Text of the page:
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Astron. Astrophys. 347, 442-454 (1999)

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8. Conclusions

In this paper we modeled the generation of spiral structure in a multi-phase, star-forming disk. The gaseous and stellar phases interact as well by their common gravity as by mutual phase transitions due to star formation and stellar death. The main results of our paper can be summarized as follows:

  1. The multi-phase disks which undergo a gas-star phase transformations are unstable with respect to nonaxial perturbations. The global spiral modes grow exponentially and saturate in a way, similar to that found in the one-component case.

  2. The spiral pattern grows faster and saturates on a higher level compared to a one-component stellar disk with the same mass and rotation. The spiral mode remains well developed, and keeps its properties unaltered if most of the gas is transformed into the "stellar" component with a stiffer equation of state. The cold gas phase remains a good tracer of the spiral structure even if the system contains about a few percent of the total mass of the disk.

These results demonstrate that the destabilizing role of the cold gas component previously known for two-component systems with fixed background properties can be extended to multi-component star-forming disks which are allowed for rapidly changing background properties.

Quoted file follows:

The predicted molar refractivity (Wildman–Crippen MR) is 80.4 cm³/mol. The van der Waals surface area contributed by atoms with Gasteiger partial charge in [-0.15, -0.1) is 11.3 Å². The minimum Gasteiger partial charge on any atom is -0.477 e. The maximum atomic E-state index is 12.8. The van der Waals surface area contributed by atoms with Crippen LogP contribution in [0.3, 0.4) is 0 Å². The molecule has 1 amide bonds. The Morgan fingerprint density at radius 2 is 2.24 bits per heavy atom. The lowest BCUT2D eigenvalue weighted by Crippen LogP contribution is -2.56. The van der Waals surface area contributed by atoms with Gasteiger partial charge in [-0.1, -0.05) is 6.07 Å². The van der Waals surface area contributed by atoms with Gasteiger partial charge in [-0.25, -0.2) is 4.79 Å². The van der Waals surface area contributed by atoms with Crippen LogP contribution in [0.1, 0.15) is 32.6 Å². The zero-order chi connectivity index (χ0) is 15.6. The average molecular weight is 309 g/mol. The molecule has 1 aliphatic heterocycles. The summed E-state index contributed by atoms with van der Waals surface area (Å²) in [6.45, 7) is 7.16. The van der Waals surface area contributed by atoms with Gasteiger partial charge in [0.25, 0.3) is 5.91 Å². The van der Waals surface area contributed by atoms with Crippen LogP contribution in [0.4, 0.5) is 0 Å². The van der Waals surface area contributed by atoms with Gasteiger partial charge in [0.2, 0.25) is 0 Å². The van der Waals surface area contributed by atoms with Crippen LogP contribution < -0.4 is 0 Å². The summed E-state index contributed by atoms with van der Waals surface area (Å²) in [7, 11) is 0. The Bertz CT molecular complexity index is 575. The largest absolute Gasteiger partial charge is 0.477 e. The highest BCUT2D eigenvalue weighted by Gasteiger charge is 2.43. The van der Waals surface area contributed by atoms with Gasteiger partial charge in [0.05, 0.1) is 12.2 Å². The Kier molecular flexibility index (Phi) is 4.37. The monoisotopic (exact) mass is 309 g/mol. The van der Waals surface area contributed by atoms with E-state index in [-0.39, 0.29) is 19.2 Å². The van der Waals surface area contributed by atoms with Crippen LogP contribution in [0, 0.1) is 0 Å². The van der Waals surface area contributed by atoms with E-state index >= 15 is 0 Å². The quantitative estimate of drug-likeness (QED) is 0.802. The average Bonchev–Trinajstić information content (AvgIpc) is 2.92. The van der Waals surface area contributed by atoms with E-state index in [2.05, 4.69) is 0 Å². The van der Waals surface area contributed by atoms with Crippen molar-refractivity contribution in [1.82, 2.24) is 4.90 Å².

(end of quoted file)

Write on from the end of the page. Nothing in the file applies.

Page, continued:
Further research, however, should be performed with respect to self-gravitating multi-component disks. One obvious generalization is necessitated by the simplified model of the interaction chain used in our paper. Interactions between the different phases in a star-forming region are regulated mainly by the time dependent balance between the three components: gas, molecular clouds and stars (e.g. Theis et al. 1992, Shore & Ferrini 1995). Therefore, in a next step the gaseous phase should be split into clouds and an inter-cloud medium matching the chemo-dynamical approach of e.g. Samland et al. (1997). Another aspect is the stochasticity provided by the star-formation in individual clouds. Thus, in extension of Gerola & Seiden's (1978) analysis based on cellular automata, a study of the interplay between large-scale structure formation (including self-gravity) and stochastic processes would be interesting.

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© European Southern Observatory (ESO) 1999

Online publication: June 30, 1999
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